Bottomline: I still think that the decreasing superheat with increasing ambinet condensor temp is caused by the increase in pressure (not density, remember this is a closed system) that in turn increases the saturation temp. So it's the increasing saturation temp that is causing the superheat to decrease, not the lowering of the gas temp.

    This is an intersting discussion!

    Sam

  13. #13
    Join Date
    Nov 2004
    Posts
    2,927
    You might find this interesting,but I find it confusing and apt to give me a headache.However,I will try respond.

    First,I will just state some facts that you seem to have missed.You stated something about liquid and vapor levels being constant.I dont know what you meant,but I can say with certainty that liquid and vapors are not constant but a dynamic in the system.The only constants I can think of are the weight of the refrigerant charge and the volume of all the interconnected componants.

    let me tell you a little story...and since the purpose of mechanical refrigeration is cooling,our story begins in the evaporator:

    At start up the heat load on the evaporator is high.Our evaporator will require alot of liquid refrigerant from the condenser ,to boil and absorb heat from the air passing over the coil.Our saturation temperture and superheat will be high,and our vapor will be very dense.This heavy suction vapor will require more work from our compressor.With an increased amp draw the compressor will send this vapor on to the condenser,where pressure will be increased to send more liquid back to where it is needed--the highly loaded evaporator.We will have less liquid in our condenser at this time,because conditions of the evaporator.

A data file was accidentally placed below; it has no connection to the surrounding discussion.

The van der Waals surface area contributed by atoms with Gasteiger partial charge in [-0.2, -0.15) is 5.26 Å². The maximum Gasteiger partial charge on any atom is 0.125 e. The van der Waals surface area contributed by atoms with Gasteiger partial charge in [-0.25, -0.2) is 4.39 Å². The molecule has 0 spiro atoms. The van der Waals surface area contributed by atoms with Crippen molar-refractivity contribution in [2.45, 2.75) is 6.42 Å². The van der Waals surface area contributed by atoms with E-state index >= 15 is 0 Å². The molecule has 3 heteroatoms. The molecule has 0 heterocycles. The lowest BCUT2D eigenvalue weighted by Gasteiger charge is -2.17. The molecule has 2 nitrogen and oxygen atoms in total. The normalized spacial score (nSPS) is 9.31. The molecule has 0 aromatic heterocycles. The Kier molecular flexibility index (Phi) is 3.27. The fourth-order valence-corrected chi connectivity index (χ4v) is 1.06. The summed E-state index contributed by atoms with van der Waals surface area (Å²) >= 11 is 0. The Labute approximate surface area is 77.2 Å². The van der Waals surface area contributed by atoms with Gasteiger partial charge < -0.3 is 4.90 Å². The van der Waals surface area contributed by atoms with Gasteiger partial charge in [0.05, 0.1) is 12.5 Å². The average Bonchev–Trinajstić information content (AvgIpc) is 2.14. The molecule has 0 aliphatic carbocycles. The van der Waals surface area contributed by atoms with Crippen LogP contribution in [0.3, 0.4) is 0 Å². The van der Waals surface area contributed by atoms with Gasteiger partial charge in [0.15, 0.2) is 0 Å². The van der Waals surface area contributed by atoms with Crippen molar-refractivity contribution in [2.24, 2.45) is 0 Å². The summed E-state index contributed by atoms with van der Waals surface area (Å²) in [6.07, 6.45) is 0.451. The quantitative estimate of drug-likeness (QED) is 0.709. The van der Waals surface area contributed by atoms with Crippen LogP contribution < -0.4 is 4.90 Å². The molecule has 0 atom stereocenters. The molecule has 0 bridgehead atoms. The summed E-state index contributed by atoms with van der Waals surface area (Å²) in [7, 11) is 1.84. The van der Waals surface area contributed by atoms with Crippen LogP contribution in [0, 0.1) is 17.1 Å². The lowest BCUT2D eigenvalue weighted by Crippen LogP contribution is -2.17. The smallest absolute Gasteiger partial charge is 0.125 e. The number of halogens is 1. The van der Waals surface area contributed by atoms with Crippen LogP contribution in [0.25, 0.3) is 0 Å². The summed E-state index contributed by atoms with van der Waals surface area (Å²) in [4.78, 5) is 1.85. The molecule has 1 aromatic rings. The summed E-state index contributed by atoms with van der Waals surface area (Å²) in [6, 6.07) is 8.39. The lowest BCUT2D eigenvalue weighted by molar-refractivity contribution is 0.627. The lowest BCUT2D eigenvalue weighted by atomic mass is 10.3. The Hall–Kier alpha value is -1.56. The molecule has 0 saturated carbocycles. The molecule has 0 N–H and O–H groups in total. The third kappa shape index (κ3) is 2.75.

Now later that very same day...when the room temperture has dropped,the heat load on the evaporator is less.With lower evaporator heat load,our suction pressure,superheat,and vapor density levels have dropped.
    The vapor enters the compressor,and very little electromechanical work is required to send it on to the condenser.This light vapor causes a lower highside pressure and more liquid being stored in the condenser circuit,and less being sent to the evaporator.


    The moral of the story is this:The evaporator heat load and the liquid requirementof the evaporator are factors influencing the density of suction vapors.And suction vapors will influence the work of the compressor,highside pressure,and level of liquid storage in the condenser.


    Or in other words,the way it was taught to me:
    "the evaporator is the Boss and all other componants do what it says via its bully messenger,the vapor density.


    And...it's saturday nite!
    Sometimes there are compounding complexities of multiple variables that are not intuitively obvious